Michigan Health Sciences Libraries Association

 ...to promote excellence in health sciences librarianship by providing its membership with opportunities for professional growth, fostering communication between members and their regions, facilitating resource sharing, increasing awareness of new technologies, providing high-quality continuing education, and conducting research in health sciences information services.

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Established 1977

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MHSLA members are encouraged to attend Board meetings. Check the Calendar for information about dates and location. Please RSVP to Jill Turner, 2018-19 MHSLA President.

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Medical Library Association
Midwest Collaborative for Library Services
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Resource Libraries

Health Sciences Digital Library - MSU
Shiffman Medical Library - WSU
Taubman Medical Library - UoM

2018 Concurrent Paper Presentations

MHSLA Annual Conference
Traverse City, Michigan - October 11, 2018

Concurrent Paper Presentations

Point of Care Products use in Health Science Classes

Margaret Hoogland, Clinical Medical Librarian
The University of Toledo

Point of Care products (POCs) provide health professionals with access to digital information on medications, diseases, and the recent research results. These products are searchable on tablets, smartphones, and computers. Most health science libraries provide access to at least one POC. A survey of 138 Medical Library Association members, however, shows that most librarians rarely mention or incorporate POCs into health science classes. After reviewing the results of this survey, librarians at the University of Toledo taught first year medical students in Fall 2017 by incorporating POCs, patient cases, and group activities, hoping to see changes in student practices.

Version Control and Virtual Servers: Setting Up Collaborative Change Management for a Medical Library Website

Keith Engwall, Web & Emerging Technologies Librarian
Mitchell Roe, Technology Specialist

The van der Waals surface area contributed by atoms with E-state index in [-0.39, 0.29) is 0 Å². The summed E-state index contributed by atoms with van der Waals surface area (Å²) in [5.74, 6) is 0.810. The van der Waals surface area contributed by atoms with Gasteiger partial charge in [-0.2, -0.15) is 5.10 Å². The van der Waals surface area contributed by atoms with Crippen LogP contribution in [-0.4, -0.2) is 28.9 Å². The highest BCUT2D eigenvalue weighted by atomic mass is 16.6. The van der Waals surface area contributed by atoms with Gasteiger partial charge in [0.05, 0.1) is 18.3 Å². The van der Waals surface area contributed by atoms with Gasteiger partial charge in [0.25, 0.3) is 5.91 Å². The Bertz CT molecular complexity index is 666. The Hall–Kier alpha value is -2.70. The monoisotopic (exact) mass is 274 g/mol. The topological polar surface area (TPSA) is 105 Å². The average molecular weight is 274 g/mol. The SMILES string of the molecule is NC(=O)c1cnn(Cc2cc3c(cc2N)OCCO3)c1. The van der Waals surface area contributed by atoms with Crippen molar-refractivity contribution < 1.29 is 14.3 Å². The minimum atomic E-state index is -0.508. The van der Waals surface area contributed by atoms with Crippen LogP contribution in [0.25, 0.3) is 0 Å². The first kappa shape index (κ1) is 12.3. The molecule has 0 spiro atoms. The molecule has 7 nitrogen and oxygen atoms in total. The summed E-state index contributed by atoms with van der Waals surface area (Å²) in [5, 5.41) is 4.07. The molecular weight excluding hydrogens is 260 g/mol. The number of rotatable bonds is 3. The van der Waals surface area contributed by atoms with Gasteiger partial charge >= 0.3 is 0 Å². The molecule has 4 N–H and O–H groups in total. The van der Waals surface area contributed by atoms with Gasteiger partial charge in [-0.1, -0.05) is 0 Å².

Oakland University William Beaumont Medical Library

Maintaining a library website has several inherent challenges, which can be compounded when multiple authors and/or developers are involved. The ability to test website changes in a development environment are critical in protecting against downtime for the production site. However, obtaining a development server can be difficult, and coordinating changes between multiple contributors, even in a development environment, can be difficult. This presentation describes a homegrown, distributed development environment based on Git and VirtualBox. Git, a free and open source distributed version control system, is heavily used in distributed software development. VirtualBox, a free and open source virtual machine (VM) solution by Oracle, allows a local replica of the server to be run on a user’s computer. Combining the two provides each contributor with a local development environment on their computer, and automatically coordinates changes when they are pushed to the production server. This distributed approach allows libraries to manage their website without the need of a separate development server and with reduced risk of downtime, easier collaboration, and improved change tracking.

Exploring Interdisciplinarity in Nursing Literature Using Topic Modeling

Alexandra Sarkozy, Librarian
Cassaundra Fitch, School of Information Science Student
Wayne State University

Research Question: Recent research has demonstrated the interdisciplinary nature of nursing research. Nurses conduct research in areas of medicine, psychosocial interventions, informatics, rehabilitation, and many other subdisciplines.

Methods: Using Scopus data and full texts of publications, we will import full text of the publications of Wayne State University College of Nursing Faculty into a mySQL database. Text will be prepped for topic modeling using the Python NLTK library. Topics will be generated from the resulting corpus using the Latent Dirichlet Allocation algorithm from the Scikit-learn (sklearn) Python library, and results visualized in a networked graph. Topics generated by the algorithm will then be compared with indexing terms applied by human indexers.

Reinventing the Michigan State University College of Veterinary Medicine Curriculum

Andrea Kepsel, Health Sciences Educational Technology Librarian
Michigan State University

In the spring of 2016, the Dean of the MSU College of Veterinary Medicine charged the faculty with developing a cost-effective, learner-centered, and integrated DVM curriculum that produces high-value, career-ready graduates. Following this charge, a stakeholder advisory committee of faculty, staff, students, alumni, employers, and clinical partners was assembled to provide input on what successful day-one DVM graduates look like. The veterinary medicine librarian was identified as a stakeholder and participated in a day-long workshop with activities designed to identify key themes for the new curriculum.